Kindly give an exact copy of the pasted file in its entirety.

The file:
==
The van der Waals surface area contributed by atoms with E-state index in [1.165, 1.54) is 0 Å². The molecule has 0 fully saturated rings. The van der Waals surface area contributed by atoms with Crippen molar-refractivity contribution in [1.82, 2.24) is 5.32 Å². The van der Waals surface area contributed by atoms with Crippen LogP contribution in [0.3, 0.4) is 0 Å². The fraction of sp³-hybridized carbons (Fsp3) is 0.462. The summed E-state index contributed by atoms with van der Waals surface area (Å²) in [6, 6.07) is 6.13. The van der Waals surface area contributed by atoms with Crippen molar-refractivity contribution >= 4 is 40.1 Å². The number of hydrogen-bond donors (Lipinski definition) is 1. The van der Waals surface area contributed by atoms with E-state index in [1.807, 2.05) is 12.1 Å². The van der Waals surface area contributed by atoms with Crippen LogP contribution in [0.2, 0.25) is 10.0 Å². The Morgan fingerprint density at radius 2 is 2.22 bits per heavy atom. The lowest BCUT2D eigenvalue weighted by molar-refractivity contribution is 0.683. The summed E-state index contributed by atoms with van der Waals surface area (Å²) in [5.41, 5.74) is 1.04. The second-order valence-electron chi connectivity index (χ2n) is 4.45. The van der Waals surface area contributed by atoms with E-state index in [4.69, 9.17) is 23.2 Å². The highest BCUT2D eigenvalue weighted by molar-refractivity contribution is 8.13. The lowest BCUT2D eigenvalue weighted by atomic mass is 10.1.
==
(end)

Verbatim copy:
The van der Waals surface area contributed by atoms with E-state index in [1.165, 1.54) is 0 Å². The molecule has 0 fully saturated rings. The van der Waals surface area contributed by atoms with Crippen molar-refractivity contribution in [1.82, 2.24) is 5.32 Å². The van der Waals surface area contributed by atoms with Crippen LogP contribution in [0.3, 0.4) is 0 Å². The fraction of sp³-hybridized carbons (Fsp3) is 0.462. The summed E-state index contributed by atoms with van der Waals surface area (Å²) in [6, 6.07) is 6.13. The van der Waals surface area contributed by atoms with Crippen molar-refractivity contribution >= 4 is 40.1 Å². The number of hydrogen-bond donors (Lipinski definition) is 1. The van der Waals surface area contributed by atoms with E-state index in [1.807, 2.05) is 12.1 Å². The van der Waals surface area contributed by atoms with Crippen LogP contribution in [0.2, 0.25) is 10.0 Å². The Morgan fingerprint density at radius 2 is 2.22 bits per heavy atom. The lowest BCUT2D eigenvalue weighted by molar-refractivity contribution is 0.683. The summed E-state index contributed by atoms with van der Waals surface area (Å²) in [5.41, 5.74) is 1.04. The second-order valence-electron chi connectivity index (χ2n) is 4.45. The van der Waals surface area contributed by atoms with E-state index in [4.69, 9.17) is 23.2 Å². The highest BCUT2D eigenvalue weighted by molar-refractivity contribution is 8.13. The lowest BCUT2D eigenvalue weighted by atomic mass is 10.1.